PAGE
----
“We in Montgomery County are proud to be the home of the new world-class Walter Reed National Military Medical Center, which will serve America’s wounded men and women in uniform, and military retirees who have devoted a career of service to our country,” said Leggett. “But the harsh reality is that this project -- consolidating Walter Reed and National Naval Medical in Bethesda – means thousands of additional doctors, patients, hospital personnel, and visitors coming to highly congested downtown Bethesda. Thanks to the new transportation appropriation, patients and doctors will not be denied timely access to the hospital because they are mired in untenable gridlock.”
The Montgomery County and State of Maryland departments of transportation have collaborated on many projects that have been completed, are underway or will begin in the near future. However, other essential short and long term projects remained unfunded until now. The County and State of Maryland will be asking OEA for about $100 million of the $300 million appropriation for the additional essential upgrades to major intersections, improvements to vehicle and pedestrian mobility and enhanced access to the Medical Center Metro station.
Leggett also credited the hard work of the County’s BRAC Implementation Committee, which represents Bethesda community stakeholders – neighbors, businesses owners, major employers, the National Institutes of Health, the Navy, and local, state and federal government agencies – who have collaborated on understanding the impacts of BRAC and assisted in the design of needed transportation improvements.
“The BRAC Implementation Committee is delighted that years of effort by local residents, the business community, government staff and elected officials have resulted in approval of these much needed funds,” said John Carman, chair of the BRAC Implementation Committee. “We must improve traffic and pedestrian mobility in the area to prevent gridlock from denying patients or their visitors access to the Medical Center or denying adjacent neighborhoods a quality environment. We look forward to the rapid implementation of this much needed infrastructure.”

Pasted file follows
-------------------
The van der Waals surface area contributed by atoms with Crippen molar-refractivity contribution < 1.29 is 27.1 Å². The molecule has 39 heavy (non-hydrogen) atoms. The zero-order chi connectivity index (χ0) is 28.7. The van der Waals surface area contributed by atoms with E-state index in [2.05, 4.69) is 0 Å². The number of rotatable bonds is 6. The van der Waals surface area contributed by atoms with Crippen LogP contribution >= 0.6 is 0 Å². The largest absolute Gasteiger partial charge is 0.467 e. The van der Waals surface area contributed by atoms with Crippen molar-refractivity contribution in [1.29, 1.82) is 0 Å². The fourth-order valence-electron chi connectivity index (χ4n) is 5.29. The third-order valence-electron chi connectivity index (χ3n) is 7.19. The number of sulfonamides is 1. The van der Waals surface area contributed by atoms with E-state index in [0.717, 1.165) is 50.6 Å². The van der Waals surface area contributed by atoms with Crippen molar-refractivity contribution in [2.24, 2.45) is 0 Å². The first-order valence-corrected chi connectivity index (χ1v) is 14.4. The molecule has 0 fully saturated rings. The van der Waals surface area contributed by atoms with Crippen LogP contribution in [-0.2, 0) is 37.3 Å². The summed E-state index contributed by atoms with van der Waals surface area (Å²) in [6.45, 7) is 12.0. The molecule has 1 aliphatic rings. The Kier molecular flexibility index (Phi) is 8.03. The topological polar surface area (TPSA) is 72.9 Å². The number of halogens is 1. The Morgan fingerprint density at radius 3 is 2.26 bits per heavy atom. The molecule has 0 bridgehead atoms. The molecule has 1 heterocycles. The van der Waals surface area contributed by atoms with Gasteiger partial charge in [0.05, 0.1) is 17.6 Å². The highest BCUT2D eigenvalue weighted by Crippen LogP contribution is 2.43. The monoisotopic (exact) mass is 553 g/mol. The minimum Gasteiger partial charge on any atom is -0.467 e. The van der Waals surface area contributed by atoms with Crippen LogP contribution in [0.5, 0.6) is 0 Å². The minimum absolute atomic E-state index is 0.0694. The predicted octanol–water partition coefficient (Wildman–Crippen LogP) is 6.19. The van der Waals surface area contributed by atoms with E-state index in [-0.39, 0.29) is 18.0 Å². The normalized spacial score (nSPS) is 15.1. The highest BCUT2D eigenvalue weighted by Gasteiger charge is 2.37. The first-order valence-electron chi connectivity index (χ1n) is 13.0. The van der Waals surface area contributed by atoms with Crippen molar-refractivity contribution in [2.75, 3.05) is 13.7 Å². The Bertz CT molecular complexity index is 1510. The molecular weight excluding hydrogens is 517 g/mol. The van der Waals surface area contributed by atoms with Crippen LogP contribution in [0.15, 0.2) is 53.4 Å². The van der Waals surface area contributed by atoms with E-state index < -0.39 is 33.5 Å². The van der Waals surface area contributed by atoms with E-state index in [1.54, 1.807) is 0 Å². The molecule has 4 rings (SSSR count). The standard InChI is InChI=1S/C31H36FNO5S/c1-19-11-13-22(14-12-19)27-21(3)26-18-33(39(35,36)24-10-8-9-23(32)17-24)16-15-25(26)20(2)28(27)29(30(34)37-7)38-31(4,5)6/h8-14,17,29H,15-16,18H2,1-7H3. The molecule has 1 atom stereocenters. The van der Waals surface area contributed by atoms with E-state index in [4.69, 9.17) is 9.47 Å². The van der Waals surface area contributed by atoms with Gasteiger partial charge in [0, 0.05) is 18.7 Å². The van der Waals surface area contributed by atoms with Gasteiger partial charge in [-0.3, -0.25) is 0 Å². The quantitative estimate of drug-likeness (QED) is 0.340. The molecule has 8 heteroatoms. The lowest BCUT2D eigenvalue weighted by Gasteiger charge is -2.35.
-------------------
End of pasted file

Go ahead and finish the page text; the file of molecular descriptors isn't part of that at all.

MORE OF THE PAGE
Leggett urged residents, commuters and visitors to Bethesda to be patient because it will be some time before all the transportation projects are completed.
“I need to remind people who plan to visit or pass through Bethesda, that OEA must devise a process to disburse the $300 million to affected communities, so I urge them to be patient,” said Leggett. “We will have to endure additional construction, but once the projects are complete, we should see a real difference in traffic congestion.”
In the meantime, anyone traveling through Bethesda is urged to use transit, carpool, vanpool, bike or walk rather than drive alone. For more information on transportation alternatives, go to http://www.montgomerycountymd.gov/commute. The County’s BRAC web site will carry construction updates at http://www.montgomerycountymd.gov/BRAC.